were present at this, the largest international conference in world history.
During this conference, NGOs held their own much publicized negotiations
to parallel and added a citizens' perspective to issues of environmental
Today not only are NGOs an accepted element in international negotiating
processes, their participation is now anticipated, even expected. In some
cases, NGO representatives are invited to address international negotiations.
In other cases, their opinions are solicited by national delegations. Some
government delegations include NGO members. The Montreal Protocol on Substances
That Deplete the Ozone Layer states that "Any body or agency, whether
national or international, governmental or non-governmental, qualified
in fields relating to the protection of the ozone layer, which has informed
the secretariat of its wishes to be represented at a meeting of the Parties
as an observer may be admitted unless at least one third of the Parties
present object."(3) Similar language
exists in the Convention on Climate Change negotiated at the UNCED. NGOs
are playing a growing role at the international level in agenda setting,
policy formulation, and policy implementation.
This development has created an interesting dilemma for Japan, a country
that desires a greater role in international environmental politics. Japan's
environmental NGO community is extremely small and poorly financed. Few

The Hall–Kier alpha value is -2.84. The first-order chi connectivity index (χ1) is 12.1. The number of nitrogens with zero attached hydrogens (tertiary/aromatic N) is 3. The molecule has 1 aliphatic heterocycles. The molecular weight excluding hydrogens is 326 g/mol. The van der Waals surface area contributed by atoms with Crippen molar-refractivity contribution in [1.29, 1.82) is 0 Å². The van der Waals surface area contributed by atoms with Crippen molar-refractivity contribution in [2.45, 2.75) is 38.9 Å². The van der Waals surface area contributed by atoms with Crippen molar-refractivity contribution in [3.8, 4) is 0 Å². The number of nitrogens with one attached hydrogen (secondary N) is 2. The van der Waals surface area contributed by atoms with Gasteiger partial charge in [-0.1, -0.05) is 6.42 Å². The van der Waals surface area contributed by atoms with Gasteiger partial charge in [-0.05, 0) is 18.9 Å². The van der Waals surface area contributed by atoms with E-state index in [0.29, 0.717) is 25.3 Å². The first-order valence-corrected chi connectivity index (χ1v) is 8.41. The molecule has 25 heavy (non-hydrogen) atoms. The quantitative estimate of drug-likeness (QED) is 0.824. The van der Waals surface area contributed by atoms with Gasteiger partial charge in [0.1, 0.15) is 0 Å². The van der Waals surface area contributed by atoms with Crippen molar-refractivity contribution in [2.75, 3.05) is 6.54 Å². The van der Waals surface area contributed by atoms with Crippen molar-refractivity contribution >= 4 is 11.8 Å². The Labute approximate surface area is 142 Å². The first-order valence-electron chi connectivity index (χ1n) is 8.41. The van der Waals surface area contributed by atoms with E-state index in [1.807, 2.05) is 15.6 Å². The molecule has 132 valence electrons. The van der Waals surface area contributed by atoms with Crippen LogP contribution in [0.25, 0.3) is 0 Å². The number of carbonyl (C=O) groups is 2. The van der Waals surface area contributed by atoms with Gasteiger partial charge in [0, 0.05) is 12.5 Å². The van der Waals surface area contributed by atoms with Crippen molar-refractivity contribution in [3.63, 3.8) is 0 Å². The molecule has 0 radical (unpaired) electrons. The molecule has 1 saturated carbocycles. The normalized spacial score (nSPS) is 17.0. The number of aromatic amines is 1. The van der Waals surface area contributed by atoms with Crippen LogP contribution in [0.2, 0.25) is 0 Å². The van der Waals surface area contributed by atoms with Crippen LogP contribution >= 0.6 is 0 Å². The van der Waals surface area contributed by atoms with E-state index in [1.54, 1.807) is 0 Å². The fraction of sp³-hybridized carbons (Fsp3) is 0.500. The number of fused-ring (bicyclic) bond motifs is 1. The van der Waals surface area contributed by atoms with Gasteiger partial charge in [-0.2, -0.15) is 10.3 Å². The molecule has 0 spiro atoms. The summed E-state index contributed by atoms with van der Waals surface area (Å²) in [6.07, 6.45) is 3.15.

internationally-oriented environmental groups even existed before the late
1980s. If the Japanese state is to play a greater role in international
environmental agenda setting, then it is increasingly recognized within
the Japanese government and within Japanese industry, that Japan must also
somehow play according to Western rules and foster an NGO community. For
a strong state, this raises the intriguing question of how to foster an
environmental NGO community that is "acceptable" to the state,
that is, one that does not challenge the state too much from within.
The Importance of Domestic Institutions in International Environmental
Domestic institutions matter in international environmental politics.
This is apparent when one considers the different responses of states to
the international attention accorded the environment in the early 1970s
and again in the 1980s when global environmental issues hit the international
agenda. There have been relatively few times in history when the environment
has been big on domestic political agendas throughout the world. The years